Jacqueline Burre, Ph.D.
Assistant Professor of Neuroscience, WCMC
The Jacqueline Burre laboratory at Weill Cornell Medical College is interested in early pathological events at the neuronal synapse that trigger neurological disorders and neurodegeneration.
Neurons communicate via release of neurotransmitters from presynaptic terminals. This requires intact functioning of the protein expression and trafficking machinery, of mitochondria to meet a synapses’ need for energy, of the proteasome/ubiquitin system and lysosomes to clear aged and misfolded proteins, and of the synaptic vesicle cycle to mediate continuous neurotransmission. Much evidence points to presynaptic terminals as initiation site for neurodegeneration in diseases such as Parkinson’s disease, Alzheimer’s disease, and Huntington’s disease, where synaptic dysfunction has been suggested to precede neuron death and to occur long before neuropathological symptoms become apparent. Yet, virtually nothing is known about processes involved.
My lab is interested in early pathological events at the synapse which trigger neurological disorders and neurodegeneration. We will approach this topic by:
- investigating the dysfunction of synucleins at the synapse, a protein family implicated in Parkinson’s Disease, Alzheimer’s Disease, multiple system atrophy, and dementia with Lewy bodies;
- investigating the dysfunction of Munc18 at the synapse with regards to Ohtahara syndrome (early infantile epileptic encephalopathy) and mental retardation with non-syndromic epilepsy;
- by an exploratory screen to identify other yet-unknown mechanisms triggering synaptic dysfunction and degeneration in various diseases.
To address these aims, we will employ an array of cutting-edge technologies, including biophysics, biochemistry, cell biology, imaging, and mouse models of neuropathology.
Investigating the dysfunction of synucleins and Munc18 at the synapse, as well as screening mouse models of neurodegenerative diseases for synaptic changes will identify pathological events happening early in the progression of the various diseases. We envision that defining early pathological events at the synapse will provide new avenues for preventing and/or treating neurodegenerative diseases in humans.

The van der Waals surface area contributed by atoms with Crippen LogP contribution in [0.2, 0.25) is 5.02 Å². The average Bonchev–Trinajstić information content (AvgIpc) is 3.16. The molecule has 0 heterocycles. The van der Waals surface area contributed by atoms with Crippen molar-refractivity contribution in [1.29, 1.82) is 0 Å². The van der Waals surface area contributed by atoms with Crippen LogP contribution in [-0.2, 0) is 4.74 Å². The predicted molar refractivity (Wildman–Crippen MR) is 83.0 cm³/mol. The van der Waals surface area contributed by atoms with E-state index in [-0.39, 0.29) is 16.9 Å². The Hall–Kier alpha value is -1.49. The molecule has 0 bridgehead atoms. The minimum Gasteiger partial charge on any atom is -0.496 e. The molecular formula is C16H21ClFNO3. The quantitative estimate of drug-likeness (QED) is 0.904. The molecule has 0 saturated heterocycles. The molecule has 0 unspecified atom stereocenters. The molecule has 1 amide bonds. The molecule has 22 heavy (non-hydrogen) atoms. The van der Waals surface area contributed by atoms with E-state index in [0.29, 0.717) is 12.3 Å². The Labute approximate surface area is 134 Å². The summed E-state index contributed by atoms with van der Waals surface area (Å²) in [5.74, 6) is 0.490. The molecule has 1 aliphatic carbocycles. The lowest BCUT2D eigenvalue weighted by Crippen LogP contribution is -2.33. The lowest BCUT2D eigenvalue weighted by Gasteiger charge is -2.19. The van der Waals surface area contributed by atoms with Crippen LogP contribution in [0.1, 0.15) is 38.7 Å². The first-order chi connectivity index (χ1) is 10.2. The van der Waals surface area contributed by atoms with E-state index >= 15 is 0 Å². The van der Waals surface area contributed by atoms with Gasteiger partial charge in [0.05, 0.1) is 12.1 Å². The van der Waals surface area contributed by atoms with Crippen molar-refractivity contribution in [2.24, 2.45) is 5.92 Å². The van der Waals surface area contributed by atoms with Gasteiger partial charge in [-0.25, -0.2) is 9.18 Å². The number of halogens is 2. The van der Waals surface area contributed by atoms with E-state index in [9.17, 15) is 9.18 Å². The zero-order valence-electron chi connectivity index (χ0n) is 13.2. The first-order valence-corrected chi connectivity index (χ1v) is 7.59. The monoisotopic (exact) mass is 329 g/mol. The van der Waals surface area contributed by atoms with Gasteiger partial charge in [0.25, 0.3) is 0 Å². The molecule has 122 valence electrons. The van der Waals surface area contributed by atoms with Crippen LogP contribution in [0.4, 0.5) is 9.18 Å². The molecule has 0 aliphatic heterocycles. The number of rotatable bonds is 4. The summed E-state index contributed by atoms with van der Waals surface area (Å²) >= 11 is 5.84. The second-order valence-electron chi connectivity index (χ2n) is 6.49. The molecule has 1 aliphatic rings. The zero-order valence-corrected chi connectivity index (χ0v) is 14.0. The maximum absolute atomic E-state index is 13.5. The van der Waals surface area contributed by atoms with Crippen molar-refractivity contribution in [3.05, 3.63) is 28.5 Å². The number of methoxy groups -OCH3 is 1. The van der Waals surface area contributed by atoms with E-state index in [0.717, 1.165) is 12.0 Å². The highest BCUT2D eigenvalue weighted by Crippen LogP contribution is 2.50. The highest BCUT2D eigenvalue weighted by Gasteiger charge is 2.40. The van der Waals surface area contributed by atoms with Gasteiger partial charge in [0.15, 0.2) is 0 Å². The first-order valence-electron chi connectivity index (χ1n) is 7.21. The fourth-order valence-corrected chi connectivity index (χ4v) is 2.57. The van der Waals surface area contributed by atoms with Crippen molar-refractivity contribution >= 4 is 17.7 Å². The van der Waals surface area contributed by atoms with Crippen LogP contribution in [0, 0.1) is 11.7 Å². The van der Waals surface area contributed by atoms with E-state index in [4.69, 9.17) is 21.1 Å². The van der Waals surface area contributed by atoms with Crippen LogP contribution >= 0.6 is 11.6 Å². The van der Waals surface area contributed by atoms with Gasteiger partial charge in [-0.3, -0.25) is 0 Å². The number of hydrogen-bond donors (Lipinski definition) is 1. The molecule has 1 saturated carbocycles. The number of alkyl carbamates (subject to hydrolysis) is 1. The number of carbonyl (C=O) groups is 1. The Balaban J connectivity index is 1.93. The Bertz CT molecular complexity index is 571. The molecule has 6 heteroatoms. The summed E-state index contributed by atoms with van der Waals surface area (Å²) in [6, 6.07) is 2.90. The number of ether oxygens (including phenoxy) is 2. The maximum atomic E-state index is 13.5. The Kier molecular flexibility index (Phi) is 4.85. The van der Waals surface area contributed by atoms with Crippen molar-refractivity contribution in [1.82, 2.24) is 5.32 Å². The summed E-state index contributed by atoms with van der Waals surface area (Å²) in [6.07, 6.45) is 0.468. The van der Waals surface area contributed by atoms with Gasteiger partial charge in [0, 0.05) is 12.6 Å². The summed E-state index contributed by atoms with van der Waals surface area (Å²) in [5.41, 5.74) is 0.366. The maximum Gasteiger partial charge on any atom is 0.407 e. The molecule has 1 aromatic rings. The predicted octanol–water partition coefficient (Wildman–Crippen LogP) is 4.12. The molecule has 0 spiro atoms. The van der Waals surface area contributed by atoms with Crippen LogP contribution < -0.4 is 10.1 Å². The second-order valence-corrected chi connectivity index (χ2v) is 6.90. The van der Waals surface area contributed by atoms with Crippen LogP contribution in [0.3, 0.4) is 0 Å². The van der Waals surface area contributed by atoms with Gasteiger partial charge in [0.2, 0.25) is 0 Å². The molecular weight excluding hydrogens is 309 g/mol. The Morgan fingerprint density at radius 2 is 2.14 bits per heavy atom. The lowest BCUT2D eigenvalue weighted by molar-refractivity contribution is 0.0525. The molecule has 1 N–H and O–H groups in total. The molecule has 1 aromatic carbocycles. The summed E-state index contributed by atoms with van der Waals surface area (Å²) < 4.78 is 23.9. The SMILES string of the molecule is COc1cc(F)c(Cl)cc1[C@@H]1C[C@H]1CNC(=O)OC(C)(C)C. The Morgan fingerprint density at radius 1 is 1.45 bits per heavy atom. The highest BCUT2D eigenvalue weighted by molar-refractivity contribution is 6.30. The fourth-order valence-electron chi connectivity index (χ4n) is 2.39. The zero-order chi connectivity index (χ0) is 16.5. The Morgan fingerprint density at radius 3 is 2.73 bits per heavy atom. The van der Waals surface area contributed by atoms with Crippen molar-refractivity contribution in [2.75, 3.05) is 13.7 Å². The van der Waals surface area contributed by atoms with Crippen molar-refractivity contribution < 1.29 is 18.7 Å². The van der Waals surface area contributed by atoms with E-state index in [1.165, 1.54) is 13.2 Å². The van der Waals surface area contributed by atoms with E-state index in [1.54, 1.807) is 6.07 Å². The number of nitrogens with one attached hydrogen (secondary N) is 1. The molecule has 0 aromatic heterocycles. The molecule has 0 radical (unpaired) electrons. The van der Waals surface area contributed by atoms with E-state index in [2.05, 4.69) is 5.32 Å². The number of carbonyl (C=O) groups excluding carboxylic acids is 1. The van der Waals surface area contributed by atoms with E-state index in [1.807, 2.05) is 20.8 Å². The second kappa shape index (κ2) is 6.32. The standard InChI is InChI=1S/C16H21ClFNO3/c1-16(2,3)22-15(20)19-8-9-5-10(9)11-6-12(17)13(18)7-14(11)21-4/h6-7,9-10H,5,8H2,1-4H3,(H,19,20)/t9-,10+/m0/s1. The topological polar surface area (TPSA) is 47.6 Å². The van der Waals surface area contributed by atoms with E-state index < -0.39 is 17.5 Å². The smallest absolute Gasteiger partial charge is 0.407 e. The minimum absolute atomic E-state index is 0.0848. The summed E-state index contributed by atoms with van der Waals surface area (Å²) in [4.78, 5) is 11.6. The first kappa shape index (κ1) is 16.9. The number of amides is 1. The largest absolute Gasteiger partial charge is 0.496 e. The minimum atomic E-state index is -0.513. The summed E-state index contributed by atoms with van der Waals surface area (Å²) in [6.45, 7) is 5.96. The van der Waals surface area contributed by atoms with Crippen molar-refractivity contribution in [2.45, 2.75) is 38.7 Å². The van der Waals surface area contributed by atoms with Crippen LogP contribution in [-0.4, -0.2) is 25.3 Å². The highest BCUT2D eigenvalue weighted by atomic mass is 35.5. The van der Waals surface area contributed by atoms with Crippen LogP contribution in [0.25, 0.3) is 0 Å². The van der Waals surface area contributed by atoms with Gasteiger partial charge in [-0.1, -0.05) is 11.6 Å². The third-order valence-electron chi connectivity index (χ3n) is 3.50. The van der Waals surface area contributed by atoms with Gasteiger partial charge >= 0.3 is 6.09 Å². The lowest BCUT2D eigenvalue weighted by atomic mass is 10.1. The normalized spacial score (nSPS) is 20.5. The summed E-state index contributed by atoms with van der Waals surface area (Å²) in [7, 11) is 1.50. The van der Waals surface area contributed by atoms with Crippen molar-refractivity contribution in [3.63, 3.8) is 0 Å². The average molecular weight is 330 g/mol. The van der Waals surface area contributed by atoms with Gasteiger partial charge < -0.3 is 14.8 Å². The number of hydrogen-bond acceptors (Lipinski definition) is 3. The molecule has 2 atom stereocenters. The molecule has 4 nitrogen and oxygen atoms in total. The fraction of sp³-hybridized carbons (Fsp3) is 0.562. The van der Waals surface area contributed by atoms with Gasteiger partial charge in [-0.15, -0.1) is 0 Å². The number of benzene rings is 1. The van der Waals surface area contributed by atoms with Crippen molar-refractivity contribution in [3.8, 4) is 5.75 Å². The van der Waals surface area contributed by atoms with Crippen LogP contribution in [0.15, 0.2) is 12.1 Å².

- Burré J*, Vivona S*, Diao JJ, Sharma M, Brunger AT, Südhof TC. Properties of native brain α-synuclein. Nature, 498: E4 (2013). [*equal contribution]
- Diao JJ*, Burré J*, Vivona S, Sharma M, Südhof TC, Brunger AT. Native α-synuclein induces clustering of synaptic vesicle-mimics via binding to phospholipids and synaptobrevin-2/VAMP2. eLIFE, 2: e00592 (2013). [*equal contribution]
- Burré J#, Sharma M, Südhof TC#. Systematic mutagenesis of α-synuclein reveals distinct sequence requirements for physiological and pathological activities. The Journal of Neuroscience, 32: 15227-15242 (2012). [#corresponding authors]
- Sharma M, Burré J, Südhof TC. Proteasome Inhibition Alleviates SNARE-Dependent Neurodegeneration. Science Translational Medicine, 4:147ra113 (2012).
- Sharma M, Burré J, Bronk P, Zhang Y, Xu W, Südhof TC. CSPα knockout causes neurodegeneration by impairing SNAP-25 function. The EMBO Journal, 31: 829-841 (2011).
- Sharma M, Burré J, Südhof TC. CSPα promotes SNARE-complex assembly by chaperoning SNAP-25 during synaptic activity. Nature Cell Biology 13: 30-39 (2011).
- Burré J*, Sharma M*, Tsetsenis T, Buchman V, Etherton MR, Südhof TC. α-Synuclein promotes SNARE-complex assembly in vivo and in vitro. Science 329: 1663-1667 (2010). [*equal contribution]
- Burré J#, Beckhaus T, Schägger H, Corvey C, Hofmann S, Karas M, Zimmermann H, Volknandt W. Analysis of the synaptic vesicle proteome using three gel-based protein separation techniques. Proteomics 6: 6250-6262 (2006). [#corresponding author]
- Burré J#, Beckhaus T, Corvey C, Karas M, Zimmermann H, Volknandt W. Synaptic vesicle proteins under conditions of rest and activation: analysis by 2-D difference gel electrophoresis. Electrophoresis 27: 3488-3496 (2006). [#corresponding author]
- Morciano M*, Burré J*, Corvey C, Karas M, Zimmermann H, Volknandt W. Immunoisolation of two synaptic vesicle pools from synaptosomes: a proteomics analysis. Journal of Neurochemistry 95: 1732-1745 (2005). [*equal contribution]